Titles by Marías have sold six million copies in 50 countries worldwide, and his prizes range from the IMPAC Dublin Literary Award to the Prix Femina Étranger. His devoted following in the United States is about to get bigger with his shift to a powerhouse publisher. Already a best seller in Europe, this work is a murder mystery wrapped in a novel of ideas, asking questions about love, mortality, and truth vs. appearance. María Dolz can't help admiring the couple she spots daily at the Madrid caf where she breakfasts; they seem so much happier than she is. Then the husband is murdered, and when María pays the widow a sympathy call, she meets (and falls for) a man with disturbing insights into the crime.

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Library Journal Reviews 2013 August #1

The blockbuster "Your Face Tomorrow" trilogy is a tough act to follow, and this latest novel by Spanish novelist Marías, whose prizes range from the IMPAC Dublin Literary Award to the Prix Femina Étranger, is very much in a minor key. Similar to Marías's previous works, this novel is devoid of plot, which is propelled by a half dozen or so conversations and meetings. The focus of the action is the murder of distinguished film distributor Miguel Desvern, whom the female protagonist María Dolz has been observing with his wife, Luisa Alday, with whom she now strikes up a friendship. Shortly thereafter, Javier Díaz Varela (Desvern's best friend) becomes romantically involved with both María and Luisa. Marías turns a narrative about an apparently random homicide into a metaphysical inquiry fraught with ambiguity as accounts of the incident vary in their degree of accuracy and detail, a plot twist presents a questionable motive, and even the victim's name isn't certain. The story is focused more on death than falling in love, contrary to the title. VERDICT From this novel, it is easy to see why Marías is among Spain's most celebrated writers living today, but his fluid yet digressive style may not be to everyone's liking. When it comes to a novel exquisitely questioning the nature of fact and truth, however, this is a highly rewarding literary experience. [See Prepub Alert, 2/11/13.]--Lawrence Olszewski, OCLC Lib., Dublin, OH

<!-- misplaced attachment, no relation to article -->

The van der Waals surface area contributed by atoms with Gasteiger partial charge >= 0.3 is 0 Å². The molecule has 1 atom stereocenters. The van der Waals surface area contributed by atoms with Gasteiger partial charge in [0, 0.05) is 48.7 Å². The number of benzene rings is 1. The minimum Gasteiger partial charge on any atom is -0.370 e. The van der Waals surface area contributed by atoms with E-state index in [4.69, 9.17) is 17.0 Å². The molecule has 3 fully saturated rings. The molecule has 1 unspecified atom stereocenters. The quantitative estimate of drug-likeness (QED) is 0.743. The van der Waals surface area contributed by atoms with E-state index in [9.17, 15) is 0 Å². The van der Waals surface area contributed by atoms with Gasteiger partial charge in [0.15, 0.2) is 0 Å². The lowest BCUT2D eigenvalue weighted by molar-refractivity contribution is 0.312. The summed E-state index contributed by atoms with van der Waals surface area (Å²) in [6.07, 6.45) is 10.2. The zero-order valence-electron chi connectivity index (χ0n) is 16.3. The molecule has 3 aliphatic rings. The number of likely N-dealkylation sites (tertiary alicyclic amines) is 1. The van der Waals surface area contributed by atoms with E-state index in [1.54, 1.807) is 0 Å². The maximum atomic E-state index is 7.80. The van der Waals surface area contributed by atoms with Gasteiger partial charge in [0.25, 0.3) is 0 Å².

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Publishers Weekly Reviews 2013 June #4

Marías (While the Women Are Sleeping) shows that death is hardest on those left living. Each morning María Dolz has breakfast at a cafe watching perfect couple Miguel and Luisa. One morning Miguel is stabbed to death on his birthday by a knife-wielding panhandler, a seemingly random act of madness. This rupture in María's idyllic voyeurism causes her to intersect her life with Luisa's, enmeshing herself in the murder's aftermath. Yet, as the story unfolds it becomes clear that nothing is certain but death. With philosophical rigor, Marías uses the page-turning twists of crime fiction to interrogate the weighty concepts of grief, culpability, and mortality. Indeed, scattered throughout are metafictional reflections on the limits and power of literature's hypotheticals, while María's job at a publishing company provides comic relief in its caricatures of the vanities of writers. The novel's power lies in its melding of readable momentum and existential depth. Through Costa's lucid translation, the prose exhibits Marías's trademark clarity and digressive uncertainty; a novel that further secures Marías's position as one of contemporary fiction's most relevant voices. (Aug.)